Online drug kingpin Dread Pirate Roberts opens up
The shadowy head of illicit marketplace Silk Road espouses libertarian ideals from behind a wall of encryption.
With big thanks to Forbes tech writer Andy Greenberg's dogged, eight-month pursuit of the man known only as The Dread Pirate Roberts -- who founded the Silk Road online marketplace for heroin, meth, crack, cocaine, LSD, ecstasy and marijuana -- we may get that answer.
Roberts welcomes 60,000 visitors a day to Silk Road, keeps its server location shielded with secure anonymity software, uses digital-currency Bitcoin to conduct transactions, vacuum-seals and discreetly mails drugs via the U.S. Postal Service and brings in between $30 million and $45 million in revenue a year.
Roberts agreed to talk partially because a competing and far more public site, Atlantis, is encroaching on his market. Mostly, however, he seems keen on spreading the idea of building a market free from state taxation and regulation.
"What we're doing isn't about scoring drugs or 'sticking it to the man,'" he told Greenberg. "It's about standing up for our rights as human beings and refusing to submit when we've done no wrong."
Yet the key to his existence isn't methamphetamines or cocaine, but the Bitcoins that have seen their value grow 200-fold against the dollar as they become the digital currency of choice for sites peddling cyberattacks, weapons, explosives and stolen credit cards. Easy to launder and tough for agencies like the FBI to track, Bitcoins are more anonymous than cash.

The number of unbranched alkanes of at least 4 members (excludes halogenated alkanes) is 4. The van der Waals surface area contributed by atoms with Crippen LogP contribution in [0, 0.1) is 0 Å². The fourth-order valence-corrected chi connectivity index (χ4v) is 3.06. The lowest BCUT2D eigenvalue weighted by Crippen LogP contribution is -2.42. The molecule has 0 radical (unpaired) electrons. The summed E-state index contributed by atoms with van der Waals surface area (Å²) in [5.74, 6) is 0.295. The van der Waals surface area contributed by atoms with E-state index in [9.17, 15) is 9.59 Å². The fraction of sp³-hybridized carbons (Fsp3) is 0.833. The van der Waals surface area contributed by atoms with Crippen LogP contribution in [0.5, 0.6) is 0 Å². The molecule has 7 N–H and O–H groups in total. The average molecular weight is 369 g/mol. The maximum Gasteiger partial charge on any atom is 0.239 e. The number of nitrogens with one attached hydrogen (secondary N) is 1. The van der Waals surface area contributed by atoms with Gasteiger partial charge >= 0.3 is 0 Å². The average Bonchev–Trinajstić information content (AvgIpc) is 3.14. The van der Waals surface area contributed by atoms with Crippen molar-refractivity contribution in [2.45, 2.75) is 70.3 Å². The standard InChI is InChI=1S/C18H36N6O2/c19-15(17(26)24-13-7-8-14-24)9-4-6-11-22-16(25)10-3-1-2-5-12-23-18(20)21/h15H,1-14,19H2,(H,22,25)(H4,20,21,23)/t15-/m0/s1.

"We're talking about the potential for a monumental shift in the power structure of the world," Roberts writes. "The people now can control the flow and distribution of information and the flow of money. Sector by sector, the State is being cut out of the equation and power is being returned to the individual."
The Dread Pirate Roberts is even tougher to pin down. Using an name from the '80s fantasy film "The Princess Bride" that is handed down from one pirate to another in the film's lore, the current Roberts says he didn't found Silk Road and only took over the site last February.
He then began posting lofty manifestos about Silk Road's libertarian political ideals and hosted a Dread Pirate Roberts Book Club where he moderated discussions on authors from the Austrian school of free-market economics.
Commenters on the site describe Roberts as a "hero," a "job creator" and "our own Che Guevara," and say his name will live on "among the greatest men and women in history as a soldier of justice and freedom." That dovetails with Roberts' argument that if his users want heroin and crack, they should have the freedom to buy it and deal with the consequences -- though he bans the sale of child pornography, stolen goods or weapons.
The Drug Enforcement Administration, meanwhile, says it's aware of the site and is "very proactive in keeping abreast" of its "ever-evolving technological advancements." Sen. Chuck Schumer, D-N.Y., meanwhile, has demanded Silk Road be shut down and called it "the most brazen attempt to peddle drugs online that we have ever seen. . . by light-years." Meanwhile, even the less druggy corners of the DarkNet are under increasing pressure after former NSA Eric Snowden's revelations, with two email providers shut down in their wake.
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